Why you should leave the D&AD New Blood briefs alone. For now. By @SCA2Dean

The Dean bigadminjobs | November 5, 2015

Posted in Blog, Front, Keep

Marc

By Marc Lewis

 

Why you should leave the D&AD New Blood briefs alone. For now.

 

D&AD released the briefs for the much coveted New Blood awards on Thursday 5th November.  Thousands of students will be whooshing and screaming.  They will be off like a rocket this fireworks day.

More fool them.

Deadline day for entries into New Blood is Wednesday 16th March 2016.

That’s 136 days after the briefs went live. Nearly nineteen weeks.  

Approximately the gestation period of a chicken. Or a rat. Or a pigeon.

 

I won’t be letting our students look at the D&AD New Blood briefs until February 2016. Students at School of Communication Arts are banned from downloading them until then.

We do the same every year.

And we win loads of Pencils every year.

We won 15 last year. Twice as many as any ad school in the world.

 

Winning a Pencil is lovely, but it’s not the most important thing in the world.

It doesn’t even guarantee that you will get a job.

And you don’t want to be remembered for winning a student award.

You want to be remembered for something bigger than that, don’t you? 

How about winning a Nobel Peace Prize? That’s way cooler than a student award.

 

What I hate about D&AD New Blood briefs (hate is a big word, but I mean it) is that students get nineteen weeks to work on a brief.

Universities can sit back and let their students work on the same brief for two semesters.

In fact, Universities can go to sleep and let their students work on the same brief for two semesters.

They snooze, their students lose.

 

You see, their students are being cheated twice over.

They could use that time more efficiently by practicing on loads of briefs before turning to the D&AD briefs.

And they would get into the habit of being able to respond to a brief in a commercially realistic timeframe.

Nobody ever gets nineteen weeks to respond to a brief in ad land. Nineteen days is more realistic.

 

When I send my students into an agency on placement, or for employment, I want to know that they are going to smash it.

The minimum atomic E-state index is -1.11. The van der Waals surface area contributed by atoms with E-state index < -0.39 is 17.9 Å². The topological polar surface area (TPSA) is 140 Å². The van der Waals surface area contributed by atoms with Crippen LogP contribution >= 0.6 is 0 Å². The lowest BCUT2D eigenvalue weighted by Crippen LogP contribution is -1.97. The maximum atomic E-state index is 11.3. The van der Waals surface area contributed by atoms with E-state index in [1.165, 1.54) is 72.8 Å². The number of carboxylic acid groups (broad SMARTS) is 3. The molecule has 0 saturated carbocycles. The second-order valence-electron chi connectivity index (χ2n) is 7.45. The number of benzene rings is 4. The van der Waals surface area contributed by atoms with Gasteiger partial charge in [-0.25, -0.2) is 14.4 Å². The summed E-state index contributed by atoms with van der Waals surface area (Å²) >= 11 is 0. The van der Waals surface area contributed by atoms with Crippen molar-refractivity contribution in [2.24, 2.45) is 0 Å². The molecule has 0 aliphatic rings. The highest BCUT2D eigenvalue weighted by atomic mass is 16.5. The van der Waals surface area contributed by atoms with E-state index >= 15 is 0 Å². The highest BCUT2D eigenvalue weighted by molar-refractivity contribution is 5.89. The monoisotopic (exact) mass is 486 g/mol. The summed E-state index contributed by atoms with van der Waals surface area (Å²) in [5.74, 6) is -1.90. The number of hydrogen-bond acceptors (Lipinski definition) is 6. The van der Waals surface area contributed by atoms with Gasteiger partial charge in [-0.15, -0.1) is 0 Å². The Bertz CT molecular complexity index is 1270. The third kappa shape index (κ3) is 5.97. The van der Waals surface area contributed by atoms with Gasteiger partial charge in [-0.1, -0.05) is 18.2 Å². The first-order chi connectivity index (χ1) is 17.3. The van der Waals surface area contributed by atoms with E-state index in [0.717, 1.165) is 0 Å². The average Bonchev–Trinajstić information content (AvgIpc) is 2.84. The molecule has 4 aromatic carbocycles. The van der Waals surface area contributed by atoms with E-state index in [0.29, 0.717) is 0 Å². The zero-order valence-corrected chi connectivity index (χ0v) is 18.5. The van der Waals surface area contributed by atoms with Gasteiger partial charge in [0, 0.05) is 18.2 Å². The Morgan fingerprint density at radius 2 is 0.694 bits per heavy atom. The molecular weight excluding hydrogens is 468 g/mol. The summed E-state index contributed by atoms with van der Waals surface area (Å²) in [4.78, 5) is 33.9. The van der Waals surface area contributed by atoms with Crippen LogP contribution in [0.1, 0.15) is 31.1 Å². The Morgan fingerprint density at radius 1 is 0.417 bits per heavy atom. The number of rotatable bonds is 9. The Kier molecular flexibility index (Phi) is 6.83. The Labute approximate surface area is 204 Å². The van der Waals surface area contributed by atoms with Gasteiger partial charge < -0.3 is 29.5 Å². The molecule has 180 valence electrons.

I want to know that they are going to be so good that teams need to be fired in order for my students to be hired.

They need to think smart, work smart and be smart.

They need to over-deliver.

 

I fear for the students of university courses who encourage their cohort to take nineteen weeks on a brief.

I fear that it is a poor, lazy, rancid use of the student’s time.  I fear that it is symptomatic of the disease and decay that is common in most universities.

I fear that D&AD are unknowingly contributing to the antithesis of what vocational learning should be focused on.

Our job is to prepare our students for jobs. Our job is to prepare our students to excel in their jobs. Our job is to help the next generation to become better than those that came before. 

 

When we give students nineteen weeks to work on a brief, we are doing the opposite of preparing them for the real world.

 

I love D&AD. It is employed by brilliant, wonderful people who care passionately about our industry.

I love that D&AD does so many fantastic things to support learning, development and curiosity.

I love that D&AD is a showcase for the best of the best.

But I hate the fact that the D&AD New Blood Briefs are released so early. 

I urge you not to look at them until February.

Spend the time practicing your skills. 

Getting feedback.

Learning.

Improving.

Becoming employable.

And then win a Pencil.

Ask your university to give you new briefs every week, show new ideas every week, and ask for feedback every week.

If they can’t give you new briefs every week and insightful feedback every week, ask where your money is going!

 

Are you a student who wants to make it as a professional?

If you are, then enter New Blood with the mindset of a professional.

Treat it like a professional brief. 

Nineteen weeks? Don’t be such a chicken!!

 

Good luck.

marc